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Grand Jury of Albany Presentation of inconveniences to Thomas Dongan

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Gilder Lehrman Collection #: GLC03107.01957 Author/Creator: Grand Jury of Albany Place Written: Albany, New York Type: Manuscript document Date: 1686 Pagination: 1p. : docket ; 32.3 x 21.1 cm

Summary of Content: The people of Albany condemn the practice of conducting trade with Indians outside of the town, as it has led to a decline in the trade and wealth of Albany, and will eventuallly bring the town to ruin. They also note that great debauchery has resulted when the youth of Albany enter Indians' houses to conduct trade, and complain of the practice of giving gifts to Indians, which allows them to set the higher value on commodities. They also comment on the poor state of highways in an around Albany.

Background Information: Thomas Dongan (1634-1715), 2nd Earl of Limerick was a member of Irish Parliament, Royalist military officer during the English Civil War, and governor of the Province of New York (1684-1688). ...He is noted for having called the first representative legislature in New York and granting the province's Charter of Liberties.See More

Full Transcript: Wee the Grand Jurors for the [inserted: Towne &] County of Albany
doe humbly represent to the Consideration of this honble
these following inconveniensyes in order to their being
redress in ...such enamer as to yor hon.st shall seeme
equall concenient.
1. Wee doe finde that the greate liberty now taken on credence of hunteing [illegible] & the like to trade with the Indians [inserted: without ye town] is [illegible] of the greate decay of trade here & will if continued tend to the utter ruin of this class.
2. Wee doe finde that altho' there are many acts Cordts. against such tradeing without the Towne yett in regard of the difficulty of proveing it by Christian Evidence these acts come farr short of a sufficient remedy - Therefor wee would humbly recomend it to yor honrs. case as a thing very convenient that some provision may bee made that for the future yt upon the testimony of an Indian in the afirmative the early accused so to have transgressed may bee obliged to pursue himselfe by an oath otherwise the acusation taken & confesse.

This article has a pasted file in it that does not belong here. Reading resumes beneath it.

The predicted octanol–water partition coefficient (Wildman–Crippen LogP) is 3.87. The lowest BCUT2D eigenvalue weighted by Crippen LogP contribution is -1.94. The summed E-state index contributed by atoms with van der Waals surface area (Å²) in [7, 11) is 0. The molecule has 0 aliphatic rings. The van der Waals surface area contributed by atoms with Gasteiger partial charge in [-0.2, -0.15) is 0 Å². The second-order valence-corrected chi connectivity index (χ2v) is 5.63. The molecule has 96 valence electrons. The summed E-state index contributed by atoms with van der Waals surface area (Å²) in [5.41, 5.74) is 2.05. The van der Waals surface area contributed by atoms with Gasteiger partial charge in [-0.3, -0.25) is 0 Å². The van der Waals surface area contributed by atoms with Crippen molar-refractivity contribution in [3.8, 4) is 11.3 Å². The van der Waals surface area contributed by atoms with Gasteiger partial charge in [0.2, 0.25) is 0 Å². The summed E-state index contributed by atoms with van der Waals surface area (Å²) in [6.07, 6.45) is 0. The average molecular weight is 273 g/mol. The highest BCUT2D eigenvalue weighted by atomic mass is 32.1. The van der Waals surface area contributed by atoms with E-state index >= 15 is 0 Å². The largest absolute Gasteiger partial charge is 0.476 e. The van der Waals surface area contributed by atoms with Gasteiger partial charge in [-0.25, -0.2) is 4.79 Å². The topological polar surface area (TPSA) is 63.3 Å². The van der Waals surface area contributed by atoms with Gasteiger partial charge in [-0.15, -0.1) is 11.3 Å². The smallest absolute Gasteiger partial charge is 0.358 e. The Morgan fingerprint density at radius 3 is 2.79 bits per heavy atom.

3. Wee doe finde that great Debauchery happens amongst the youth by goeing to trade with the Indians in their houses.
4. Wee doe finde that greate inconveniencyes not only to our selves but strangers by the generall neglect there is of high wayes in some places quite slopt up in other & changed much to the disadvantage and allmost all wanteing repayre by clearing or the like.
5. Wee doe likewise finde that the giving of gifts to the Indians [struck: here] by particular persons thereby to oblige them to traffique with them is a greate wrong not only to the neighbour but to the publique also by occasioneing the Indians to sett the greater vallue upon their Comodityes doing such contention who shall have them -
Corn[elius] van dÿck [illegible]
The Coll Recomends the above Agrievances
to his honor the Governo.rs Consideration
P Cur: John Tudor [illegible]

[docket]
1686
Grand Juryes presentmt
Of Severall things
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People: Dongan, Thomas, 1634-1715

Historical Era: Colonization and Settlement, 1585-1763

Subjects: American Indian HistoryGovernment and CivicsLawMerchants and TradeCommerceEconomicsFinanceCorruption and ScandalGiftInfrastructureRoad Construction

Sub Era: Early Settlements

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